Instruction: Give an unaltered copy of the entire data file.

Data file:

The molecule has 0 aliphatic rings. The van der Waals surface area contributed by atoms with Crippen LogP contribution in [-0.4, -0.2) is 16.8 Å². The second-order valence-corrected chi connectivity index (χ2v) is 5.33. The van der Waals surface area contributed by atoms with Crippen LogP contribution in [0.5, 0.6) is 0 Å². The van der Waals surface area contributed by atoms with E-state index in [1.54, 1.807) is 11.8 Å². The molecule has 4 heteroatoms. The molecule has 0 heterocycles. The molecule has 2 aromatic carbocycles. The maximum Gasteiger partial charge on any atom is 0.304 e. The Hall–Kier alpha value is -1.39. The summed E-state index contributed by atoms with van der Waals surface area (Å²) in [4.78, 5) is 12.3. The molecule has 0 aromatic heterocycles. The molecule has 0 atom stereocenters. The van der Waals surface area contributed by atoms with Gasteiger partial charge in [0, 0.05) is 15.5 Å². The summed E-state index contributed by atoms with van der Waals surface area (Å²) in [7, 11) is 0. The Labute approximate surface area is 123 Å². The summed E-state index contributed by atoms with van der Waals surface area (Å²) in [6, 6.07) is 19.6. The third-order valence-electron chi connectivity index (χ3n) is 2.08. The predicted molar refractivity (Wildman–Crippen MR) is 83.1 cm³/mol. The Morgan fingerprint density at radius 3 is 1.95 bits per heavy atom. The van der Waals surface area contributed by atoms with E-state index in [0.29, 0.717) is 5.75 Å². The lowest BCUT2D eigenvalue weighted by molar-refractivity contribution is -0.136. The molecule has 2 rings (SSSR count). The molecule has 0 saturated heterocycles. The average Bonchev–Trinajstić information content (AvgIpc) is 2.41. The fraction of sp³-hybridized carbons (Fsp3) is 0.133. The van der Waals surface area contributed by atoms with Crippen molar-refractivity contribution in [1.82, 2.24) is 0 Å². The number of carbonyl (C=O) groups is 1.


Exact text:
The molecule has 0 aliphatic rings. The van der Waals surface area contributed by atoms with Crippen LogP contribution in [-0.4, -0.2) is 16.8 Å². The second-order valence-corrected chi connectivity index (χ2v) is 5.33. The van der Waals surface area contributed by atoms with Crippen LogP contribution in [0.5, 0.6) is 0 Å². The van der Waals surface area contributed by atoms with E-state index in [1.54, 1.807) is 11.8 Å². The molecule has 4 heteroatoms. The molecule has 0 heterocycles. The molecule has 2 aromatic carbocycles. The maximum Gasteiger partial charge on any atom is 0.304 e. The Hall–Kier alpha value is -1.39. The summed E-state index contributed by atoms with van der Waals surface area (Å²) in [4.78, 5) is 12.3. The molecule has 0 aromatic heterocycles. The molecule has 0 atom stereocenters. The van der Waals surface area contributed by atoms with Gasteiger partial charge in [0, 0.05) is 15.5 Å². The summed E-state index contributed by atoms with van der Waals surface area (Å²) in [7, 11) is 0. The Labute approximate surface area is 123 Å². The summed E-state index contributed by atoms with van der Waals surface area (Å²) in [6, 6.07) is 19.6. The third-order valence-electron chi connectivity index (χ3n) is 2.08. The predicted molar refractivity (Wildman–Crippen MR) is 83.1 cm³/mol. The Morgan fingerprint density at radius 3 is 1.95 bits per heavy atom. The van der Waals surface area contributed by atoms with E-state index in [0.29, 0.717) is 5.75 Å². The lowest BCUT2D eigenvalue weighted by molar-refractivity contribution is -0.136. The molecule has 2 rings (SSSR count). The molecule has 0 saturated heterocycles. The average Bonchev–Trinajstić information content (AvgIpc) is 2.41. The fraction of sp³-hybridized carbons (Fsp3) is 0.133. The van der Waals surface area contributed by atoms with Crippen molar-refractivity contribution in [1.82, 2.24) is 0 Å². The number of carbonyl (C=O) groups is 1.